"With the increasing emphasis on social responsibility, many Fortune 500 companies are focusing on improving their injury/illness prevention systems," says Leonhard, "Collectively, they are facing the same questions that have been asked since the industrial revolution. What makes a difference in safety, particularly in today's global environment? Management commitment and leadership can make a difference in achieving sustainable results in injury/illness prevention."
MeadWestvaco has communicated a policy to set clear expectations of the current management team regarding safe and healthful work practices and conditions in the business unit. Goals and objectives are established and aligned throughout the organization to drive improvements in safety performance. Leonhard says MeadWestvaco managers are as conversant with safety as they are with other business issues such as production and quality.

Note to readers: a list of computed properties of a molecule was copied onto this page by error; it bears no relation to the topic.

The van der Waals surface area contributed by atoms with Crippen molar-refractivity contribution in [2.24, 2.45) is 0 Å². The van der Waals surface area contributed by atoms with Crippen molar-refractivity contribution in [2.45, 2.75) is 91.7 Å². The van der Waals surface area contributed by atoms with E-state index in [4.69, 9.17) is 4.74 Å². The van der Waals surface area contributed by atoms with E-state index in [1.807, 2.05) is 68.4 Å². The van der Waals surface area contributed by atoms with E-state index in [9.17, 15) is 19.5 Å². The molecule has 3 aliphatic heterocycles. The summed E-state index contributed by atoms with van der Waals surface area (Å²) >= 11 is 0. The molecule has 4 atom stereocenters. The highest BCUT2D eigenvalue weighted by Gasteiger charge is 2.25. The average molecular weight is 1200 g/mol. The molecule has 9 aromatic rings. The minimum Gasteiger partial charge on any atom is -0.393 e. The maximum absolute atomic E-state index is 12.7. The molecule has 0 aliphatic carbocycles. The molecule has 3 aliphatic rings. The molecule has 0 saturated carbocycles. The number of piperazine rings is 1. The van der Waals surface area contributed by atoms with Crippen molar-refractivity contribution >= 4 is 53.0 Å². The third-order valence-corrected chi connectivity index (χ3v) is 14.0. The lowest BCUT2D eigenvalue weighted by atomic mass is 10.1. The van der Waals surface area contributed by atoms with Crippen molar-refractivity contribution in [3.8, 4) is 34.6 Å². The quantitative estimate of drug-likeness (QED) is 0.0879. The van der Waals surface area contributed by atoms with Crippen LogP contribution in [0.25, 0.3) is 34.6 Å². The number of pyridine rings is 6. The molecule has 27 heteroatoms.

"Management leads consistently with a philosophy that all occupational injuries and illnesses are preventable. Management's commitment to safety excellence is demonstrated through visible leadership, such as regular participation in safety activities, and encouragement of employee participation in safety efforts," he adds.
At MeadWestvaco, management provides for and encourages "meaningful employee involvement in the accident prevention system," he notes. "Employees are given the opportunity and are encouraged to provide input into the design and operation of safety processes/programs and the decisions that affect their safety and health. Employee input is valued and used."
8) Take a rational, disciplined approach to safety Donald Eckenfelder
"Safety should not be an emotional subject any more than anything else in business. Take a rational, disciplined approach," suggests Eckenfelder. Many companies try to play on the emotional aspect of injuries, i.e., the impact an injury could have on the lives of employees and their families. "That might work for a while," he says, "but not for long and not consistently."